Q. Is my child too young for a hearing test?
A. With state of the art equipment available at Stony Brook, we can test children at any age.

Early diagnosis is essential (by 3 months of age), so that each child has the best chance of developing normal speech and language.  Untreated hearing loss will impact a child’s speech and language, educational and social development.

Q. At what age can a child be fit with a hearing aid?
A. Children can be fit at 1 month of age.  Research shows that infants who receive hearing aids and education prior to 6 months of age develop language at a near normal rate; however, those fit after 6 months of age almost always show delays in language development.

Older Infants, Toddlers and Young Children

Toddler with TherapistAt about 8-12 months of age, infants begin to respond to soft sounds.  It is at this time that we can begin to test children’s hearing by looking at responses, such as head turns towards a sound.   In order to provide the most accurate and complete testing, Stony Brook Speech, Language and Hearing Department uses a 2 audiologist team approach for testing older infants, toddlers and young children.  Our experience, coupled with allowing ample time with each child, enables us to assess hearing in even the most difficult to test children. 

Two methods are used to assess this age group: Conditioned Orienting Reflex (COR) and Conditioned Play Audiometry (CPA).

COR- Used for ages 8months to 2 years.  The child is taught to look towards a reinforcer (toy or TV screen) when he/she hears a sound.  The child sits on his parent’s lap during the testing.

CPA- Used for ages 2.5-5 years.  The child is taught to put a toy in the bucket or place a puzzle piece when a sound is heard.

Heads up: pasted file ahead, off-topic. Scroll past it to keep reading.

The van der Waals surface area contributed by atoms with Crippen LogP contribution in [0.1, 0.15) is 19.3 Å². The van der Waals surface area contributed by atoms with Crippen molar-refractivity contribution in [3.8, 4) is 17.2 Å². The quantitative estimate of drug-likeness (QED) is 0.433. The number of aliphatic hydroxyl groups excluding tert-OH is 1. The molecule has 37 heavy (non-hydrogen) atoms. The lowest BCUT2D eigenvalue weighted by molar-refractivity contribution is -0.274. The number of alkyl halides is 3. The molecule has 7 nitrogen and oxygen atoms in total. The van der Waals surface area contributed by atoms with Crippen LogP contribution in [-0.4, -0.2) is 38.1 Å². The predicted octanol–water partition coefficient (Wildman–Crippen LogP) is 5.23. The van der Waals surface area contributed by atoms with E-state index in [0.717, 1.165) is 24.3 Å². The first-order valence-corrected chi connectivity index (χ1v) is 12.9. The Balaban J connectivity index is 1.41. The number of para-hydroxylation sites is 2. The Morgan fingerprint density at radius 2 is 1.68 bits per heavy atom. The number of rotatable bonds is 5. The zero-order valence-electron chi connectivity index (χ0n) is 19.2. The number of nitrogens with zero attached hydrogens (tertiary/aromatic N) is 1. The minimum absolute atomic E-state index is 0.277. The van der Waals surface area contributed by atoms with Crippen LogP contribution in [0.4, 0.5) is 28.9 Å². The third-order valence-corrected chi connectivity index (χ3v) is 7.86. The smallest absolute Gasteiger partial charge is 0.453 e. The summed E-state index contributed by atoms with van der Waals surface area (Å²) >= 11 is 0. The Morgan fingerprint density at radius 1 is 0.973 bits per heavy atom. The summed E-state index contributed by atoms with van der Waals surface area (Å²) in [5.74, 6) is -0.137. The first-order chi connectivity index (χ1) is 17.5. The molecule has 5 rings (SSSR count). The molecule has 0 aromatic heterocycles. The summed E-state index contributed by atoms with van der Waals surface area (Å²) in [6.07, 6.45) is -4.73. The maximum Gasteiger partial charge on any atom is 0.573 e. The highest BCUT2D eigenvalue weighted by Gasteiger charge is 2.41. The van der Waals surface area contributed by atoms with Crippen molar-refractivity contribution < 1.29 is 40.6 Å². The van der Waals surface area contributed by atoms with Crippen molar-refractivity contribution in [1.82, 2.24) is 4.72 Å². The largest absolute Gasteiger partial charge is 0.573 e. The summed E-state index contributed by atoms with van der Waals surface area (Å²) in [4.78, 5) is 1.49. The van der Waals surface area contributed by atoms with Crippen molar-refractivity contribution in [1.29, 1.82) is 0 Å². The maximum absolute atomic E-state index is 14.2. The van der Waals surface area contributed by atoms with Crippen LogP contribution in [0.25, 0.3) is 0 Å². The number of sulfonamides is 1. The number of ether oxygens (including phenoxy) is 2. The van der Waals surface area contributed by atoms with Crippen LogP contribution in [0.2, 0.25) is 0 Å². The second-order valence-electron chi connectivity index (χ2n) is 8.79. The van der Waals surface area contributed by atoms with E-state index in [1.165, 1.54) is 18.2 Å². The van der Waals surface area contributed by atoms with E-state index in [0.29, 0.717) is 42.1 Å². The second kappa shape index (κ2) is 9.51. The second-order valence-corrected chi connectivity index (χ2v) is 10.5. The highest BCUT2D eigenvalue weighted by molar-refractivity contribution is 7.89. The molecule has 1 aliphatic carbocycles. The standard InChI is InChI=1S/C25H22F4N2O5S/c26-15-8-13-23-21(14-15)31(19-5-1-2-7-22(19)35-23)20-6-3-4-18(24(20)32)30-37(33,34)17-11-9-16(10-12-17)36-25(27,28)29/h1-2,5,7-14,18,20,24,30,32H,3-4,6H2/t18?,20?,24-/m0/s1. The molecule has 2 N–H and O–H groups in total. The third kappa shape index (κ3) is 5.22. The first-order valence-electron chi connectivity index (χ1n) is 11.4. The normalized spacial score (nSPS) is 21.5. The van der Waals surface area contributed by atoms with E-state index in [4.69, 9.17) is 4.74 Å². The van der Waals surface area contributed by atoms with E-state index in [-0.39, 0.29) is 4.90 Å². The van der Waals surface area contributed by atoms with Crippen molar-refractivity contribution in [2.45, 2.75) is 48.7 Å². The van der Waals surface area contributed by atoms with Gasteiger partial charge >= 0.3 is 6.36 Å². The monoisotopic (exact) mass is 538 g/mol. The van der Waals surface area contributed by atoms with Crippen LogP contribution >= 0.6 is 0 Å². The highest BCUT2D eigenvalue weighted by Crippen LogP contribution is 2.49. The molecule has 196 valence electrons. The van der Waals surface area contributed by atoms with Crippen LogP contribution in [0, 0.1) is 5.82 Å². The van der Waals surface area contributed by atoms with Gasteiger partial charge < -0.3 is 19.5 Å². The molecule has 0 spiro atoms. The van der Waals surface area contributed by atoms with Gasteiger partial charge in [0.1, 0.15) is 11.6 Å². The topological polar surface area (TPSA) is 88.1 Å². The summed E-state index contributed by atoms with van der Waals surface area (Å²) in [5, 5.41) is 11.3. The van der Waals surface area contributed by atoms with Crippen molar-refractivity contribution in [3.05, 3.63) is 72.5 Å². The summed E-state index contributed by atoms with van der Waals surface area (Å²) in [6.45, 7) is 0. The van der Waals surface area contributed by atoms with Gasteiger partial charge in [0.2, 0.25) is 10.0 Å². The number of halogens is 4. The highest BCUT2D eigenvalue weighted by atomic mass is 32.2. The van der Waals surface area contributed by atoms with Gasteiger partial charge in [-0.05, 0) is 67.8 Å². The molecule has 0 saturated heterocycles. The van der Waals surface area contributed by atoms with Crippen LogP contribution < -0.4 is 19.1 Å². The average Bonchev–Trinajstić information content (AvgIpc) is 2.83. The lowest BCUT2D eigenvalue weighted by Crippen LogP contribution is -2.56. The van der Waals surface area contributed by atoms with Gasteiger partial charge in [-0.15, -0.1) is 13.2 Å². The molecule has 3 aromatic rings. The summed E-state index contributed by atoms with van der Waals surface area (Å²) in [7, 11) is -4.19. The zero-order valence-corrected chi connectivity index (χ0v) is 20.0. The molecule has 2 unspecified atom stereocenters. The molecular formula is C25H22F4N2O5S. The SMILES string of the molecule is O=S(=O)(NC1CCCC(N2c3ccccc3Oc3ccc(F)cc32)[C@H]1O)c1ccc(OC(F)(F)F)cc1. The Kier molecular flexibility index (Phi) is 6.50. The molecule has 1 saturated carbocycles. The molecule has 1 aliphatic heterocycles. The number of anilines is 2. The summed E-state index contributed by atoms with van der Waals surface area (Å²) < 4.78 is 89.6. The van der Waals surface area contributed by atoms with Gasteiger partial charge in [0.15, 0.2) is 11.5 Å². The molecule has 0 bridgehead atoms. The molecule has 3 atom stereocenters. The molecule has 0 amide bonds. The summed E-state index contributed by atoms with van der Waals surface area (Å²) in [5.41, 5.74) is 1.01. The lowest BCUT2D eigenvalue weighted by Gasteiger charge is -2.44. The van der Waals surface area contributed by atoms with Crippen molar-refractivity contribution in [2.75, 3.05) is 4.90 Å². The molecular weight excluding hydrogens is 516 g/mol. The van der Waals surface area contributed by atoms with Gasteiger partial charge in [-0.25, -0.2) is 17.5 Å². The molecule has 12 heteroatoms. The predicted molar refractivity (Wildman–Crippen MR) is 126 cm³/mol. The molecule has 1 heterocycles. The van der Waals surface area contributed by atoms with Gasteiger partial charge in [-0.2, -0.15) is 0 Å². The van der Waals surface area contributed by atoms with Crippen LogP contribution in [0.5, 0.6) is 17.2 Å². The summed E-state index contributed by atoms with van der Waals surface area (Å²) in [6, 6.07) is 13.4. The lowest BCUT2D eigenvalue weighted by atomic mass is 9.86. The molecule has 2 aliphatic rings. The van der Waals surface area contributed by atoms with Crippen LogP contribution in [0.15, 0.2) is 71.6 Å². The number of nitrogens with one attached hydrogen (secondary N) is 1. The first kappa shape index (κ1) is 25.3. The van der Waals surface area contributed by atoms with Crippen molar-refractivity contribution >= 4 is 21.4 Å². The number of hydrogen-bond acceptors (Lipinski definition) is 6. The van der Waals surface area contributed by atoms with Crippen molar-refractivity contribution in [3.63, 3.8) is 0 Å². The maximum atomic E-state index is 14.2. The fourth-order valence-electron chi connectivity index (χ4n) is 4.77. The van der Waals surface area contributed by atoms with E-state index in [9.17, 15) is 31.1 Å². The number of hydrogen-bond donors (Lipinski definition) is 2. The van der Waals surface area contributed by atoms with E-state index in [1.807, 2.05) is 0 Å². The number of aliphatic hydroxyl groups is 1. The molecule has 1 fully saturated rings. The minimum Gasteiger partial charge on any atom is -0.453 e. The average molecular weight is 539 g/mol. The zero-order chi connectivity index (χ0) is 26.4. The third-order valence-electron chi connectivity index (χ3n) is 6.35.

A tympanogram is part of all hearing tests.  It will identify eardrum and middle ear problems such as fluid in the ear or wax blocking the ear canal.   Performing a tympanogram is quick and easy.   A soft rubber tip placed in the ear canal measures how the eardrum moves in response to sound waves. 

The OAE is also a part of most pediatric hearing tests.

The hearing test in this age group takes from 30-45 minutes.

Rarely, children will require further testing to assess hearing thresholds.  An ABR with sedation may be recommended after our Audiologists perform a regular pediatric assessment.  This test is performed in the Ambulatory Surgery Center under the supervision of a Stony Brook ENT.  


Q. My child does not speak, how will he/she know what to do?
A. The tests are designed for young children.  They do not have to speak to learn the task.
Q.  My child has a disability, can the hearing be tested?
A. Our Audiologists are able to test almost all children, even those with a disability.
Q. My doctor has recommended an ABR test for my 2 year old. Is it appropriate to perform an ABR test on a 2 year old child?
A. The best tests for a 2 year old are COR or CPA along with other tests. If your child has been tested by our audiologists and we are unable to obtain hearing results in this manner, then we may recommend an ABR.  The ABR for this age group requires sedation.

School-Age Children

Any degree of hearing loss can be educationally handicapping for children.  A child with mild hearing loss can miss up to 50% of classroom discussions.  Unmanaged hearing loss can affect a child’s speech, language, educational, social and emotional development.  At Stony Brook, a comprehensive hearing test will determine if a child has normal or reduced hearing.  We will measure the degree and type of hearing loss if one exists.  The Audiologist will make recommendations for management depending on the results of the test.

Some children have difficulty processing or interpreting auditory information despite normal hearing.  This is called an Auditory Processing Disorder.  Click for this information.